Can Yoga be Cardio?

From Self Practice and attaining Yoga Classes, after a 90 min Vinyasa flow sometimes with both inversions and Backbends, I can’t help asking Myself, “does this count as Cardio?”

Let’s start by clarifying what Cardio actually is.

When we talk about cardio, we’re talking about Aerobic Exercise—that is, Sustained Activity that Elevates Our heart rate Into a range at which we’re Training Our heart. But Cardio isn’t a term that’s normally is thrown around in a Yoga Class… But maybe it Should be?

Attaining Cardiovascular Fitness Requires Balancing Three Components of Exercise:


To get an Idea of whether Our Yoga Practice Qualifies as a Cardio Workout, We May Ask:

How intense is My Practice?
How long are the periods of Intensity?
And, How frequently do I Practice?

To Wrap it up, Does yoga “count” as Cardio?

The best answer is: It can The American College of Sports Medicine, a leading organization in the field of sports medicine and exercise science, baseline numbers for what it takes to achieve and maintain cardiovascular fitness in healthy adults is to aim for 65 to 90 per cent of your maximum heart rate, stay in that range for at least 20 minutes, with repetition for about three to five days per week.

But we also want to add, the latest research that suggests the overall volume of exercise, and the balance of these three components is more important than hitting a particular threshold of intensity. “There’s more and more evidence that mixing high and low intensities is beneficial,” says Dr Carol Garber, associate professor of movement sciences at Columbia University and co-author of the American College of Sports Medicine’s latest position on the quality and quantity of exercise necessary for fitness.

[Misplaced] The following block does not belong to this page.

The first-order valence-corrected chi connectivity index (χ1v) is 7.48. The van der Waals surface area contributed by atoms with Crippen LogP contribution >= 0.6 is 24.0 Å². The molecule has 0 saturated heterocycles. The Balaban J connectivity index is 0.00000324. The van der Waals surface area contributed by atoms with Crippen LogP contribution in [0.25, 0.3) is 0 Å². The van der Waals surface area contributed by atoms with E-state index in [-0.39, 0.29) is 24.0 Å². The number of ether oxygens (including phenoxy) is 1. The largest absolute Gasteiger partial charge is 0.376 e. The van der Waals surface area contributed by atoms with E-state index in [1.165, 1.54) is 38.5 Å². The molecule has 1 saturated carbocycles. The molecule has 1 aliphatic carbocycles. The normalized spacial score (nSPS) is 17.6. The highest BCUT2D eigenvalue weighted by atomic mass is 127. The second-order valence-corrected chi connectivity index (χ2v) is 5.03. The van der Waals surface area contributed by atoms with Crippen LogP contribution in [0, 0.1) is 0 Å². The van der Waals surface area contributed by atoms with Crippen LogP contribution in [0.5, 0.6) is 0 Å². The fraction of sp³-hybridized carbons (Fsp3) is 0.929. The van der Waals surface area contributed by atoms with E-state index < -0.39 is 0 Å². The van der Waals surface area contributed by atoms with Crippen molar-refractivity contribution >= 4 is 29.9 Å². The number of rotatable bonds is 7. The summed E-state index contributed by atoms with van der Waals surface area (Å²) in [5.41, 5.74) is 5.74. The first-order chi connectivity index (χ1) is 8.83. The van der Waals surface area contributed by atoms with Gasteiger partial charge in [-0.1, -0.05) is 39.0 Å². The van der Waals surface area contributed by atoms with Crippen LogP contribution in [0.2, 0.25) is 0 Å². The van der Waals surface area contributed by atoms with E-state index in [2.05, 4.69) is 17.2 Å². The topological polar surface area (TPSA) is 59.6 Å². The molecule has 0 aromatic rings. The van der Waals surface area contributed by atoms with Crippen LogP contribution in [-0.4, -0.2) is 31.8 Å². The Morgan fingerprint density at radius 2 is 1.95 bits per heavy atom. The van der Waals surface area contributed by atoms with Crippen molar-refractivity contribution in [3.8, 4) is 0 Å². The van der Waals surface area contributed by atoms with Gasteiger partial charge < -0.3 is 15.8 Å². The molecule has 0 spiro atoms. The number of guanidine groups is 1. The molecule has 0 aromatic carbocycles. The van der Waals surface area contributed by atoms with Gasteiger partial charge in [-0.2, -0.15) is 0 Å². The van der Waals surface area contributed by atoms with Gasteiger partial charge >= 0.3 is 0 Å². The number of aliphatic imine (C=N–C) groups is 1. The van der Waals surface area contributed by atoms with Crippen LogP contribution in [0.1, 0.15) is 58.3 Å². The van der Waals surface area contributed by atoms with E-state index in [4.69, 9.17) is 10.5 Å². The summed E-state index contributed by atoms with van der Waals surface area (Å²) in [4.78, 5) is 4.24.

In other words, if you’re working at a lower intensity, it Can be Balance with a longer duration and greater frequency. Likewise, if you’re working at a higher intensity, you can do it for shorter periods of time, or less frequently, and still get the benefits.

According to Science:

“Yoga not only gets your heart pumping, but it also quiets the mind and body, honing an ability to experience a greater sense of well-being,”  “And if you find an exercise you enjoy, the more you’ll do it, and the more fit you’ll become.” – Says Dean Ornish, Clinical Professor of Medicine at the University of California, San Francisco, and the founder and president of the nonprofit Preventive Medicine Research Institute in Sausalito, California

Tips for Own Practice with a CardioVascular Benefit:

Weave 20 minutes of Sun Salutations or Feel Free to Use any Flow/Sequence, but it needs to be flowing practices Into your routine, aim for at least 3 days per week. Also, Remind Yourself of that, the definition of cardio exercise is “continuous and rhythmic” so in order to Elevate your heart rate, you need to be moving Continuously at a Pace that Feels somewhere Between Moderate and Hard, BUT Sustainable. 

How to Know if Your Practice already is Cardiovascular? 

Use a Heart rate monitor while Practice to Verify and Clarify exactly what your Heart pace is

Anna. K Park 

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